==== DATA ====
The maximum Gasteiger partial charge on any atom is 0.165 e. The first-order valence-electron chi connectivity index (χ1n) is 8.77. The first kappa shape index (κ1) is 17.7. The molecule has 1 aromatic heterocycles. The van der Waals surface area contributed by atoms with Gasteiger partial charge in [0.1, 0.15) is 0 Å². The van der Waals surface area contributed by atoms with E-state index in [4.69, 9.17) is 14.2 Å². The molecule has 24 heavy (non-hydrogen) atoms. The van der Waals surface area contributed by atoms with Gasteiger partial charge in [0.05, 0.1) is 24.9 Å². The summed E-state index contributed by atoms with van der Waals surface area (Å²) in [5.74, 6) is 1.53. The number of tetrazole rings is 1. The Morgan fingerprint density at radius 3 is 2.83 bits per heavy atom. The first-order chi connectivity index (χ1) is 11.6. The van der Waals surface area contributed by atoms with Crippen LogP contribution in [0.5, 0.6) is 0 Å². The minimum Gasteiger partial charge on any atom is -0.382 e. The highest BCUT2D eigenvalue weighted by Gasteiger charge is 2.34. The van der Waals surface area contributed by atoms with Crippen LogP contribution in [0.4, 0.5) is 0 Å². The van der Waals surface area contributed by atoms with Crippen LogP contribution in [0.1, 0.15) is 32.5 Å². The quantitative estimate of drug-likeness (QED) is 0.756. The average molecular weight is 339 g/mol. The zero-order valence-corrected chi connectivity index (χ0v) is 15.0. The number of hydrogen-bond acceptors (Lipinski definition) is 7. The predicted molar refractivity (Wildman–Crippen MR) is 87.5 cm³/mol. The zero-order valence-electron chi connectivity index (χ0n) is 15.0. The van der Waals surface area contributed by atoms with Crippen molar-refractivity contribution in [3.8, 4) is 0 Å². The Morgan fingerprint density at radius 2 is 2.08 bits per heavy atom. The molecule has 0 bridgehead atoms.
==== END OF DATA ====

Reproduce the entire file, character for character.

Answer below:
The maximum Gasteiger partial charge on any atom is 0.165 e. The first-order valence-electron chi connectivity index (χ1n) is 8.77. The first kappa shape index (κ1) is 17.7. The molecule has 1 aromatic heterocycles. The van der Waals surface area contributed by atoms with Gasteiger partial charge in [0.1, 0.15) is 0 Å². The van der Waals surface area contributed by atoms with E-state index in [4.69, 9.17) is 14.2 Å². The molecule has 24 heavy (non-hydrogen) atoms. The van der Waals surface area contributed by atoms with Gasteiger partial charge in [0.05, 0.1) is 24.9 Å². The summed E-state index contributed by atoms with van der Waals surface area (Å²) in [5.74, 6) is 1.53. The number of tetrazole rings is 1. The Morgan fingerprint density at radius 3 is 2.83 bits per heavy atom. The first-order chi connectivity index (χ1) is 11.6. The van der Waals surface area contributed by atoms with Crippen LogP contribution in [0.5, 0.6) is 0 Å². The minimum Gasteiger partial charge on any atom is -0.382 e. The highest BCUT2D eigenvalue weighted by Gasteiger charge is 2.34. The van der Waals surface area contributed by atoms with Crippen LogP contribution in [0.4, 0.5) is 0 Å². The van der Waals surface area contributed by atoms with Crippen LogP contribution in [0.1, 0.15) is 32.5 Å². The quantitative estimate of drug-likeness (QED) is 0.756. The average molecular weight is 339 g/mol. The zero-order valence-corrected chi connectivity index (χ0v) is 15.0. The number of hydrogen-bond acceptors (Lipinski definition) is 7. The predicted molar refractivity (Wildman–Crippen MR) is 87.5 cm³/mol. The zero-order valence-electron chi connectivity index (χ0n) is 15.0. The van der Waals surface area contributed by atoms with Crippen molar-refractivity contribution in [3.8, 4) is 0 Å². The Morgan fingerprint density at radius 2 is 2.08 bits per heavy atom. The molecule has 0 bridgehead atoms.